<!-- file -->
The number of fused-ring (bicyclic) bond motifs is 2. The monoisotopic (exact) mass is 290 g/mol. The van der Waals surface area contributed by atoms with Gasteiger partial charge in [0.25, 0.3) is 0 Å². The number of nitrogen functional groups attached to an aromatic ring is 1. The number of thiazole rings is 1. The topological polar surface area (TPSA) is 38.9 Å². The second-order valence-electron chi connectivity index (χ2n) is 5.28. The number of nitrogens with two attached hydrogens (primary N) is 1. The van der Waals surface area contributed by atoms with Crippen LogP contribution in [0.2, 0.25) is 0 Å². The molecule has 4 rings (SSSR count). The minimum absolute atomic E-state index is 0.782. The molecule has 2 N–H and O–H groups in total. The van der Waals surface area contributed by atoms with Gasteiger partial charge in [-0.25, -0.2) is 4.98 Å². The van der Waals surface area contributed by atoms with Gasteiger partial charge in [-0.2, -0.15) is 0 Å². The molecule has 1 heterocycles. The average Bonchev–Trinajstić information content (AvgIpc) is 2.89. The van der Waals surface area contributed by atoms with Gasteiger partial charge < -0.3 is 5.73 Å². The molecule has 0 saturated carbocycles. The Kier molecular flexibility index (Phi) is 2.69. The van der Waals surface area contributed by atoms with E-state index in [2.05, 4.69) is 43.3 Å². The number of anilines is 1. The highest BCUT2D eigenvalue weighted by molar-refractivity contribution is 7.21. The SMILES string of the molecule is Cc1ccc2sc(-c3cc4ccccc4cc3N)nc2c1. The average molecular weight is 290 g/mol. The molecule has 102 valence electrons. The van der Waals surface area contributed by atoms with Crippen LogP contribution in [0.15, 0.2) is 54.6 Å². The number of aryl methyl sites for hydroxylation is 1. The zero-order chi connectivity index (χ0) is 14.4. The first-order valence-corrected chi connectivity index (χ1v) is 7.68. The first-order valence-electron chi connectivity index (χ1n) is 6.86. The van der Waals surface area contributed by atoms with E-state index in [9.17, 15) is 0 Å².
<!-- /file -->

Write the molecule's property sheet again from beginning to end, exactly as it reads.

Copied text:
The number of fused-ring (bicyclic) bond motifs is 2. The monoisotopic (exact) mass is 290 g/mol. The van der Waals surface area contributed by atoms with Gasteiger partial charge in [0.25, 0.3) is 0 Å². The number of nitrogen functional groups attached to an aromatic ring is 1. The number of thiazole rings is 1. The topological polar surface area (TPSA) is 38.9 Å². The second-order valence-electron chi connectivity index (χ2n) is 5.28. The number of nitrogens with two attached hydrogens (primary N) is 1. The van der Waals surface area contributed by atoms with Crippen LogP contribution in [0.2, 0.25) is 0 Å². The molecule has 4 rings (SSSR count). The minimum absolute atomic E-state index is 0.782. The molecule has 2 N–H and O–H groups in total. The van der Waals surface area contributed by atoms with Gasteiger partial charge in [-0.25, -0.2) is 4.98 Å². The van der Waals surface area contributed by atoms with Gasteiger partial charge in [-0.2, -0.15) is 0 Å². The molecule has 1 heterocycles. The average Bonchev–Trinajstić information content (AvgIpc) is 2.89. The van der Waals surface area contributed by atoms with Gasteiger partial charge < -0.3 is 5.73 Å². The molecule has 0 saturated carbocycles. The Kier molecular flexibility index (Phi) is 2.69. The van der Waals surface area contributed by atoms with E-state index in [2.05, 4.69) is 43.3 Å². The number of anilines is 1. The highest BCUT2D eigenvalue weighted by molar-refractivity contribution is 7.21. The SMILES string of the molecule is Cc1ccc2sc(-c3cc4ccccc4cc3N)nc2c1. The average molecular weight is 290 g/mol. The molecule has 102 valence electrons. The van der Waals surface area contributed by atoms with Crippen LogP contribution in [0.15, 0.2) is 54.6 Å². The number of aryl methyl sites for hydroxylation is 1. The zero-order chi connectivity index (χ0) is 14.4. The first-order valence-corrected chi connectivity index (χ1v) is 7.68. The first-order valence-electron chi connectivity index (χ1n) is 6.86. The van der Waals surface area contributed by atoms with E-state index in [9.17, 15) is 0 Å².